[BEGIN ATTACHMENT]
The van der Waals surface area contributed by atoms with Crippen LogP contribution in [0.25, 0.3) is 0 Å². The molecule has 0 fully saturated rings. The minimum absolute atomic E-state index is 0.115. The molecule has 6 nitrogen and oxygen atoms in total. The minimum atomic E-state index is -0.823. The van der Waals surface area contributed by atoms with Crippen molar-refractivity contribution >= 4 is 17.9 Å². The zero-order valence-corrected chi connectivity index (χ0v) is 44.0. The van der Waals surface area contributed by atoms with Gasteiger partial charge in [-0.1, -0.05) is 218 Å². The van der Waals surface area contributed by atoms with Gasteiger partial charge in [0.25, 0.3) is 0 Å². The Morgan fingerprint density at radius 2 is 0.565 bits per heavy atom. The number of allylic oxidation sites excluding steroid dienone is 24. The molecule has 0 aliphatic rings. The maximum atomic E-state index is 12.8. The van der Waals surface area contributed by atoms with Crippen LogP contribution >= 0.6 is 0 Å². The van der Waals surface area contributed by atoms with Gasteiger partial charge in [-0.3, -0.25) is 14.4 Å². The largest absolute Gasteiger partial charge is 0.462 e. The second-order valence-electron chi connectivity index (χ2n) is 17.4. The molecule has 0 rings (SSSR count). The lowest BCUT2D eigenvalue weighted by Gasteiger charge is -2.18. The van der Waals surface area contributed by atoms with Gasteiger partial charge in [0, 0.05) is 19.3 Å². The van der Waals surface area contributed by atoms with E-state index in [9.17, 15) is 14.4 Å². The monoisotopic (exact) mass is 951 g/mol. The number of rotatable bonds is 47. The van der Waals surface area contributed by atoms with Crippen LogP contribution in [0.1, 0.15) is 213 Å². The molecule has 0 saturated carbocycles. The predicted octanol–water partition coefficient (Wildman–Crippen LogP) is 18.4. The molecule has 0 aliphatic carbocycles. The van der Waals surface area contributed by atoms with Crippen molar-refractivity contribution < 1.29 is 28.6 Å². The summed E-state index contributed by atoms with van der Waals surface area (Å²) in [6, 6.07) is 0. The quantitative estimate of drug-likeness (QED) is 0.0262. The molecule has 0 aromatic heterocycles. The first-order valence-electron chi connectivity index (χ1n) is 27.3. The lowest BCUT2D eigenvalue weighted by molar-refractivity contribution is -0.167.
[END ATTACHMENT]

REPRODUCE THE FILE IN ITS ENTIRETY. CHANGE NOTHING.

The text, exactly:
The van der Waals surface area contributed by atoms with Crippen LogP contribution in [0.25, 0.3) is 0 Å². The molecule has 0 fully saturated rings. The minimum absolute atomic E-state index is 0.115. The molecule has 6 nitrogen and oxygen atoms in total. The minimum atomic E-state index is -0.823. The van der Waals surface area contributed by atoms with Crippen molar-refractivity contribution >= 4 is 17.9 Å². The zero-order valence-corrected chi connectivity index (χ0v) is 44.0. The van der Waals surface area contributed by atoms with Gasteiger partial charge in [-0.1, -0.05) is 218 Å². The van der Waals surface area contributed by atoms with Gasteiger partial charge in [0.25, 0.3) is 0 Å². The Morgan fingerprint density at radius 2 is 0.565 bits per heavy atom. The number of allylic oxidation sites excluding steroid dienone is 24. The molecule has 0 aliphatic rings. The maximum atomic E-state index is 12.8. The van der Waals surface area contributed by atoms with Crippen LogP contribution >= 0.6 is 0 Å². The van der Waals surface area contributed by atoms with Gasteiger partial charge in [-0.3, -0.25) is 14.4 Å². The largest absolute Gasteiger partial charge is 0.462 e. The second-order valence-electron chi connectivity index (χ2n) is 17.4. The molecule has 0 rings (SSSR count). The lowest BCUT2D eigenvalue weighted by Gasteiger charge is -2.18. The van der Waals surface area contributed by atoms with Gasteiger partial charge in [0, 0.05) is 19.3 Å². The van der Waals surface area contributed by atoms with E-state index in [9.17, 15) is 14.4 Å². The monoisotopic (exact) mass is 951 g/mol. The number of rotatable bonds is 47. The van der Waals surface area contributed by atoms with Crippen LogP contribution in [0.1, 0.15) is 213 Å². The molecule has 0 saturated carbocycles. The predicted octanol–water partition coefficient (Wildman–Crippen LogP) is 18.4. The molecule has 0 aliphatic carbocycles. The van der Waals surface area contributed by atoms with Crippen molar-refractivity contribution < 1.29 is 28.6 Å². The summed E-state index contributed by atoms with van der Waals surface area (Å²) in [6, 6.07) is 0. The quantitative estimate of drug-likeness (QED) is 0.0262. The molecule has 0 aromatic heterocycles. The first-order valence-electron chi connectivity index (χ1n) is 27.3. The lowest BCUT2D eigenvalue weighted by molar-refractivity contribution is -0.167.